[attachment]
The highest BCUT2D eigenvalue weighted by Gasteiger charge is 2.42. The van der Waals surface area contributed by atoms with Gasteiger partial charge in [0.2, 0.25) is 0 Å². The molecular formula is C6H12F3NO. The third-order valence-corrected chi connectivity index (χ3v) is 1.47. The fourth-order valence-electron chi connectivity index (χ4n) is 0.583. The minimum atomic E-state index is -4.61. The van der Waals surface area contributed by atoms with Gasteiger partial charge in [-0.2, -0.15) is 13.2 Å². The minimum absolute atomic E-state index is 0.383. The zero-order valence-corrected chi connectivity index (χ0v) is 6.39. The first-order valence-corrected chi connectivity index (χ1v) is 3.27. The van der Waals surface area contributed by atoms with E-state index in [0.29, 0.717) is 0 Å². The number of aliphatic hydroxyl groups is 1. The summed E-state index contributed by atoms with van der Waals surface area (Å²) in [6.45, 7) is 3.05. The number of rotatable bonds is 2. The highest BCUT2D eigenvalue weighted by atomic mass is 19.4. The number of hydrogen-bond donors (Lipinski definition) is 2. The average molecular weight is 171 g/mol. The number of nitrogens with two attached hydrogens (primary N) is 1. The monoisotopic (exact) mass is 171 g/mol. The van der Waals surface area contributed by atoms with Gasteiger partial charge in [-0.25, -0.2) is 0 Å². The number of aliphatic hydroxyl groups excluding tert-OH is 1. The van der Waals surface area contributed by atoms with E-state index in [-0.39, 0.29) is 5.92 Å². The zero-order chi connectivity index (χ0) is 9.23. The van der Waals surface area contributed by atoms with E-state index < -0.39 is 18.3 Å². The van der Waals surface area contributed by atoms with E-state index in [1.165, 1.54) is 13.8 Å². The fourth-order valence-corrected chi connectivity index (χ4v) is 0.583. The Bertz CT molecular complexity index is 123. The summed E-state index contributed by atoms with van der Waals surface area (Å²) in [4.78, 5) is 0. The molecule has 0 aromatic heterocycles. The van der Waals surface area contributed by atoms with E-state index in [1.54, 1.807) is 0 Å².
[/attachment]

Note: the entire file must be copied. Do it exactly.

The highest BCUT2D eigenvalue weighted by Gasteiger charge is 2.42. The van der Waals surface area contributed by atoms with Gasteiger partial charge in [0.2, 0.25) is 0 Å². The molecular formula is C6H12F3NO. The third-order valence-corrected chi connectivity index (χ3v) is 1.47. The fourth-order valence-electron chi connectivity index (χ4n) is 0.583. The minimum atomic E-state index is -4.61. The van der Waals surface area contributed by atoms with Gasteiger partial charge in [-0.2, -0.15) is 13.2 Å². The minimum absolute atomic E-state index is 0.383. The zero-order valence-corrected chi connectivity index (χ0v) is 6.39. The first-order valence-corrected chi connectivity index (χ1v) is 3.27. The van der Waals surface area contributed by atoms with E-state index in [0.29, 0.717) is 0 Å². The number of aliphatic hydroxyl groups is 1. The summed E-state index contributed by atoms with van der Waals surface area (Å²) in [6.45, 7) is 3.05. The number of rotatable bonds is 2. The highest BCUT2D eigenvalue weighted by atomic mass is 19.4. The number of hydrogen-bond donors (Lipinski definition) is 2. The average molecular weight is 171 g/mol. The number of nitrogens with two attached hydrogens (primary N) is 1. The monoisotopic (exact) mass is 171 g/mol. The van der Waals surface area contributed by atoms with Gasteiger partial charge in [-0.25, -0.2) is 0 Å². The number of aliphatic hydroxyl groups excluding tert-OH is 1. The van der Waals surface area contributed by atoms with E-state index in [-0.39, 0.29) is 5.92 Å². The zero-order chi connectivity index (χ0) is 9.23. The van der Waals surface area contributed by atoms with E-state index < -0.39 is 18.3 Å². The van der Waals surface area contributed by atoms with E-state index in [1.165, 1.54) is 13.8 Å². The fourth-order valence-corrected chi connectivity index (χ4v) is 0.583. The Bertz CT molecular complexity index is 123. The summed E-state index contributed by atoms with van der Waals surface area (Å²) in [4.78, 5) is 0. The molecule has 0 aromatic heterocycles. The van der Waals surface area contributed by atoms with E-state index in [1.54, 1.807) is 0 Å².